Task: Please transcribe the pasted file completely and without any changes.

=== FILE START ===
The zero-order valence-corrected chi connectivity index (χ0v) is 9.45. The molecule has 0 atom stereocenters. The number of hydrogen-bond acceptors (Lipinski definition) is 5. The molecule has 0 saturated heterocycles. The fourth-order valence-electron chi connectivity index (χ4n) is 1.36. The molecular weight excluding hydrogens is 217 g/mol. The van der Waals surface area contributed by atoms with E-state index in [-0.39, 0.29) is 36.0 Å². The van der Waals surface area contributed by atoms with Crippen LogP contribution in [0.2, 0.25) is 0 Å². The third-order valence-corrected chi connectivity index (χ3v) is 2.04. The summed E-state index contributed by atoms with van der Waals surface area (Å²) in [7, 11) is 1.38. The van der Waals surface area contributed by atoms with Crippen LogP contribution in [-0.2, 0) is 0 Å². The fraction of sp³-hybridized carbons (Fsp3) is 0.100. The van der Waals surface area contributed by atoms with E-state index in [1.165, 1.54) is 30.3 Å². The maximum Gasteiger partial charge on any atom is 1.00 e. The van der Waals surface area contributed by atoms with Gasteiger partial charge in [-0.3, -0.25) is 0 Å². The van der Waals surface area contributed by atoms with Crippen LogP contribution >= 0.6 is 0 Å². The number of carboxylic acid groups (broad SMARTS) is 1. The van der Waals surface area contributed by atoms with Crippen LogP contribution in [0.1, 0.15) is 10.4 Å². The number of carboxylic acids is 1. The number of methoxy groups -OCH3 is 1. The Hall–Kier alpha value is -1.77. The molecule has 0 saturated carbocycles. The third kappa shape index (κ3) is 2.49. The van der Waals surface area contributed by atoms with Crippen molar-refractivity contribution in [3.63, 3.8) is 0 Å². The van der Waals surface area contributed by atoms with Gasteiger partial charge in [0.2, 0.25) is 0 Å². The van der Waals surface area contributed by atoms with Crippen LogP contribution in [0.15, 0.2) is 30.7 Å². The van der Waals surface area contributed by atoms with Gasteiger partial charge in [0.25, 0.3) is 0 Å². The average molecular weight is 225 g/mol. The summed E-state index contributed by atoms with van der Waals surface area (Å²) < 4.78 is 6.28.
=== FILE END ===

The zero-order valence-corrected chi connectivity index (χ0v) is 9.45. The molecule has 0 atom stereocenters. The number of hydrogen-bond acceptors (Lipinski definition) is 5. The molecule has 0 saturated heterocycles. The fourth-order valence-electron chi connectivity index (χ4n) is 1.36. The molecular weight excluding hydrogens is 217 g/mol. The van der Waals surface area contributed by atoms with E-state index in [-0.39, 0.29) is 36.0 Å². The van der Waals surface area contributed by atoms with Crippen LogP contribution in [0.2, 0.25) is 0 Å². The third-order valence-corrected chi connectivity index (χ3v) is 2.04. The summed E-state index contributed by atoms with van der Waals surface area (Å²) in [7, 11) is 1.38. The van der Waals surface area contributed by atoms with Crippen LogP contribution in [-0.2, 0) is 0 Å². The fraction of sp³-hybridized carbons (Fsp3) is 0.100. The van der Waals surface area contributed by atoms with E-state index in [1.165, 1.54) is 30.3 Å². The maximum Gasteiger partial charge on any atom is 1.00 e. The van der Waals surface area contributed by atoms with Gasteiger partial charge in [-0.3, -0.25) is 0 Å². The van der Waals surface area contributed by atoms with Crippen LogP contribution >= 0.6 is 0 Å². The number of carboxylic acid groups (broad SMARTS) is 1. The van der Waals surface area contributed by atoms with Crippen LogP contribution in [0.1, 0.15) is 10.4 Å². The number of carboxylic acids is 1. The number of methoxy groups -OCH3 is 1. The Hall–Kier alpha value is -1.77. The molecule has 0 saturated carbocycles. The third kappa shape index (κ3) is 2.49. The van der Waals surface area contributed by atoms with Crippen molar-refractivity contribution in [3.63, 3.8) is 0 Å². The van der Waals surface area contributed by atoms with Gasteiger partial charge in [0.2, 0.25) is 0 Å². The van der Waals surface area contributed by atoms with Crippen LogP contribution in [0.15, 0.2) is 30.7 Å². The van der Waals surface area contributed by atoms with Gasteiger partial charge in [0.25, 0.3) is 0 Å². The average molecular weight is 225 g/mol. The summed E-state index contributed by atoms with van der Waals surface area (Å²) < 4.78 is 6.28.